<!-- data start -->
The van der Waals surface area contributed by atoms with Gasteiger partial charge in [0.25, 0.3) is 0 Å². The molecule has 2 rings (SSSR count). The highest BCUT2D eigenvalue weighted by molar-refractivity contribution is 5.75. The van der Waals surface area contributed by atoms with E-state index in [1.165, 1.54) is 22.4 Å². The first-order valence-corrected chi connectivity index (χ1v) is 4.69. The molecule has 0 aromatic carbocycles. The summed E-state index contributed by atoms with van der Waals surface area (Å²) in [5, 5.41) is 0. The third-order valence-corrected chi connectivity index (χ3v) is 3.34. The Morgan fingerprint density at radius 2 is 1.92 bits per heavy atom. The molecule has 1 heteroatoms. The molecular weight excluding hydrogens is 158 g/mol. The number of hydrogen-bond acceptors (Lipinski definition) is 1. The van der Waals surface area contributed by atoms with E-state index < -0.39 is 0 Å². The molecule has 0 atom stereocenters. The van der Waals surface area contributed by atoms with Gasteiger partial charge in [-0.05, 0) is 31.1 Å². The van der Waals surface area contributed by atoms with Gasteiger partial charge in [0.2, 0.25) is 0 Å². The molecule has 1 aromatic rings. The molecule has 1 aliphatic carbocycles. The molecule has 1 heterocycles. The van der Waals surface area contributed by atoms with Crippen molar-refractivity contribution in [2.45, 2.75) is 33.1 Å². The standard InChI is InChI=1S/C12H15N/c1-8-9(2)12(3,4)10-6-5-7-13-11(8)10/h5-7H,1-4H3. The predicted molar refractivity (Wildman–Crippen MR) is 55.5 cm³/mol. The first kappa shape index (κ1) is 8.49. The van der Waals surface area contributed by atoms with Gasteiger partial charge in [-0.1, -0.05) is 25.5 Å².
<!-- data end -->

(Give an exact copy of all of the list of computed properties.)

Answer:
The van der Waals surface area contributed by atoms with Gasteiger partial charge in [0.25, 0.3) is 0 Å². The molecule has 2 rings (SSSR count). The highest BCUT2D eigenvalue weighted by molar-refractivity contribution is 5.75. The van der Waals surface area contributed by atoms with E-state index in [1.165, 1.54) is 22.4 Å². The first-order valence-corrected chi connectivity index (χ1v) is 4.69. The molecule has 0 aromatic carbocycles. The summed E-state index contributed by atoms with van der Waals surface area (Å²) in [5, 5.41) is 0. The third-order valence-corrected chi connectivity index (χ3v) is 3.34. The Morgan fingerprint density at radius 2 is 1.92 bits per heavy atom. The molecule has 1 heteroatoms. The molecular weight excluding hydrogens is 158 g/mol. The number of hydrogen-bond acceptors (Lipinski definition) is 1. The van der Waals surface area contributed by atoms with E-state index < -0.39 is 0 Å². The molecule has 0 atom stereocenters. The van der Waals surface area contributed by atoms with Gasteiger partial charge in [-0.05, 0) is 31.1 Å². The van der Waals surface area contributed by atoms with Gasteiger partial charge in [0.2, 0.25) is 0 Å². The molecule has 1 aromatic rings. The molecule has 1 aliphatic carbocycles. The molecule has 1 heterocycles. The van der Waals surface area contributed by atoms with Crippen molar-refractivity contribution in [2.45, 2.75) is 33.1 Å². The standard InChI is InChI=1S/C12H15N/c1-8-9(2)12(3,4)10-6-5-7-13-11(8)10/h5-7H,1-4H3. The predicted molar refractivity (Wildman–Crippen MR) is 55.5 cm³/mol. The first kappa shape index (κ1) is 8.49. The van der Waals surface area contributed by atoms with Gasteiger partial charge in [-0.1, -0.05) is 25.5 Å².